How is GameTime.ElapsedGameTime calculated?

Hello! This is probably a incredibly noobish question, but I’m quite new to MonoGame.

According to the documentation and to this reply. GameTime.ElapsedGameTime is the time since the last call to Update(GameTime).

I created a small template project using

dotnet new mgdesktopgl -o MyGame

Then, I modified the existing Update function to the following:

protected override void Update(GameTime gameTime)
        if (GamePad.GetState(PlayerIndex.One).Buttons.Back == ButtonState.Pressed || Keyboard.GetState().IsKeyDown(Keys.Escape))
        // TODO: Add your update logic here


Note that, in every UpdateFunction, we wait for two seconds.
That means that the time between UpdateFunctions should be at least two seconds.
But the only value being printed to screen is 00:00:00.0166667 (roughly 1/60).

Why is this? Shouldn’t it be at least two seconds, since it was not able to call Update for the two seconds fo delay?

I’m sorry if this question is too stupid and I appreciate the help.


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Ok, I’ve figured it by myself.

MonoGame uses Fixed timestep by default. I’ll copy this amazing explanation of fixed time step here, originally written by Shawn Hargreaves.

By default XNA runs in fixed timestep mode, with a TargetElapsedTime of 60 frames per second. This provides a simple guarantee:

We will call your Update method exactly 60 times per second
We will call your Draw method whenever we feel like it

Digging into exactly what that means, you will realize there are several possible scenarios depending on how long your Update and Draw methods take to execute.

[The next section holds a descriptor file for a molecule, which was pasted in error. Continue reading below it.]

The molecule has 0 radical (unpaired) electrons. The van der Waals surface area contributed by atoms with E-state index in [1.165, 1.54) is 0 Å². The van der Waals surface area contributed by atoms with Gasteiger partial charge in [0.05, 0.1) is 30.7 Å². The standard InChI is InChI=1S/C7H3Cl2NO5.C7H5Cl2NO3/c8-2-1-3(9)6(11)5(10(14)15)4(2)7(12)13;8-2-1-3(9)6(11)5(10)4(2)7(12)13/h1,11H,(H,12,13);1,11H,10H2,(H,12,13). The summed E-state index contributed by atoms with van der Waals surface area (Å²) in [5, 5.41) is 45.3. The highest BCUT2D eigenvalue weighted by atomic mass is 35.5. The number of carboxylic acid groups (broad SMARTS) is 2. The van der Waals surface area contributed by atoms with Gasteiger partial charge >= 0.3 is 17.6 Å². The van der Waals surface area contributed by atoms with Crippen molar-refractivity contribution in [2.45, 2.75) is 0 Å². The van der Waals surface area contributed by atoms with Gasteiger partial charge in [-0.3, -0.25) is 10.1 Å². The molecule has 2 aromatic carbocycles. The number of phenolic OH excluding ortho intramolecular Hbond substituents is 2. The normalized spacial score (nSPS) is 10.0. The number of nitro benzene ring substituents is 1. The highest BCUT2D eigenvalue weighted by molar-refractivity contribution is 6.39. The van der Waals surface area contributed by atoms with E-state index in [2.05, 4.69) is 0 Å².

The simplest situation is that the total time you spend in Update + Draw is exactly 1/60 of a second. In this case we will call Update, then call Draw, then look at the clock and notice it is time for another Update, then Draw, and so on. Simple!

What if your Update + Draw takes less than 1/60 of a second? Also simple. Here we call Update, then call Draw, then look at the clock, notice we have some time left over, so wait around twiddling our thumbs until it is time to call Update again.

What if Update + Draw takes longer than 1/60 of a second? This is where things get complicated. There are many reasons why this could happen:

The computer might be slightly too slow to run the game at the desired speed.
Or the computer might be way too slow to run the game at the desired speed!
The computer might be basically fast enough, but this particular frame might have taken an unusually long time for some reason. Perhaps there were too many explosions on screen, or the game had to load a new texture, or there was a garbage collection.
You could have paused the program in the debugger.

So gameTime.ElapsedGameTime contains precisely the fixed time step value.

It is possible to set the target time step by running:
TargetElapsedTime = TimeSpan.FromSeconds(0.001);

If you were to print GameTime.ElapsedGameTime it would show 0.001.

If you wanted to disable fixed time step mode, so that gameTime.ElapsedGameTime actually shows the two seconds, you would run (although I’m not sure I recommend this)

        IsFixedTimeStep = false;
        MaxElapsedTime = TimeSpan.FromSeconds(2);

Having understood what fixed timestep mode is, I think the correct decision is to embrace it. I was trying to mimic Unity where you have a double deltaTime passed to each update call.

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